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Mugabe and his son-in-law: a case of selective succession

by Moses Chamboko
11 October 2016

In a normal environment, promotion of a young, visionary, professional and energetic young person to high office is commendable. We celebrate the prosperity of the young generation, including our own children. During the term of the Government of National Unity (GNU), Robert Mugabe once described Nelson Chamisa as a supersonic minister and Tendai Biti as one of the best Finance Ministers he had worked with. These youthful ministers delivered outstanding performances during the tenure of the GNU. Their professional achievements are a matter of public record.
If in the real world, there was someone else other than President Mugabe and his family who would vouch for true and correct academic and professional record of Simba Chikore, the first son-in-law (if I may call him that) then the news of his appointment to the second most senior position at Air Zimbabwe would hardly have been news at all.

Bona Mugabe weds Simba ChikoreThere is a huge difference between being married to the President’s daughter and being an astute businessman. As some have already said, if Simba Chikore is as talented a business executive as we are being led to believe, he should have first demonstrated that by turning around the fortunes of Gushungo Dairy which is reportedly going downhill fast.

In the real business world, having a pilot’s license, which is usually obtained in 18 months of training, does not automatically turn a person into an outstanding executive leader. The position of Chief Operating Officer in any organisation is a strategic position that needs someone with management and accounting qualifications and experience. We challenge Chikore to publicly demonstrate his qualifications and experience without any further delay given he will be heading a public entity.

Zimbabwe is one country in Africa that is endowed with an abundance of skills across multiple disciplines. We do not have to sink as low as extracting someone from the fringes of State House and thrust them onto a very strategic role at the national airline just because they are related to the “right person”. Qualified by association is not on! Maybe this is what we get when the nation is left with only three serviceable aircrafts one of which is the President’s private taxi.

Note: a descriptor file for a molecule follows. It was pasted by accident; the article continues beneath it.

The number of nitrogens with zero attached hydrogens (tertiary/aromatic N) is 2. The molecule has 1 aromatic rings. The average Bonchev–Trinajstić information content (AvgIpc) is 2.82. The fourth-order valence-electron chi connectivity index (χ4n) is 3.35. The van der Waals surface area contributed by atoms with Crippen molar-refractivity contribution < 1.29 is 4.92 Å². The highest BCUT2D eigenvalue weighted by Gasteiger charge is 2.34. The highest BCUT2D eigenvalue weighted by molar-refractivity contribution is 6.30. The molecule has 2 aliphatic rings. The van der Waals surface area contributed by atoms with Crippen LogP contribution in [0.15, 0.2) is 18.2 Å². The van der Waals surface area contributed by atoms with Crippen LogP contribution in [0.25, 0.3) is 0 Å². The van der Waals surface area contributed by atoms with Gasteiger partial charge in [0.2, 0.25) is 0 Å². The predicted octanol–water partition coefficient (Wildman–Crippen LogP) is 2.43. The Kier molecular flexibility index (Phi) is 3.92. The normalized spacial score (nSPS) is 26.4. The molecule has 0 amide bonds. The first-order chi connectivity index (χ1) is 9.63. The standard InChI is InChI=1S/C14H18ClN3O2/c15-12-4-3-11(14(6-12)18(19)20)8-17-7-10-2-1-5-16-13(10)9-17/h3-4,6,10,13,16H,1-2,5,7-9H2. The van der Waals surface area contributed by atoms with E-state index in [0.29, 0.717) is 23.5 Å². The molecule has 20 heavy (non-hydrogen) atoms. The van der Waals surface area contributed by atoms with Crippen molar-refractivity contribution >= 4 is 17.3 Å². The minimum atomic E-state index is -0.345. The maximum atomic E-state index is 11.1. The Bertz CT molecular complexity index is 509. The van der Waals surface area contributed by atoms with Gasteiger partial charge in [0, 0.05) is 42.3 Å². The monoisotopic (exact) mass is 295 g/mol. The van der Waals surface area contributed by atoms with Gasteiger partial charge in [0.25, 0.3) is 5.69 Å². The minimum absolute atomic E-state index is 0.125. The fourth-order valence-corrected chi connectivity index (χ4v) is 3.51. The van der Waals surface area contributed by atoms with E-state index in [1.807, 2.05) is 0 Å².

At the tender age of 39, what experience and skills does Simba have to make him better than more than one hundred other Zimbabweans who applied for the senior role at Air Zimbabwe? If he has successfully taken the president and his family on a few joy rides (assuming that he really flies), that alone does not make him the most suitable candidate for the top job.
Tommy Sithole doubled up as editor of The Herald and a “voluntary” pilot with the Air Force of Zimbabwe in the late 80s and early 90s and yet he never aspired to be the Air Force Commander. He realised and accepted that his real skills were in journalism. Around the same time, Perrence Shiri made history as the only soldier to command the Air Force of Zimbabwe despite not being able to fly anything, not even a helicopter. Being the president’s uncle was enough. Josiah Tungamirai was different; at least he could fly solo on a helicopter. Unlike others, he was willing to learn and was teachable.

A few writers have argued that Simba Chikore, like any other Zimbabwean, has the right to apply for and be considered for any job advertised in Zimbabwe for which he is qualified. Indeed, that would be true if young Simba had not been given the position through the State House back door. Personally, I know of several candidates both within and outside Zimbabwe with relevant qualifications and experience who would perform better than Simba even if they were interviewed at 3.00 AM.

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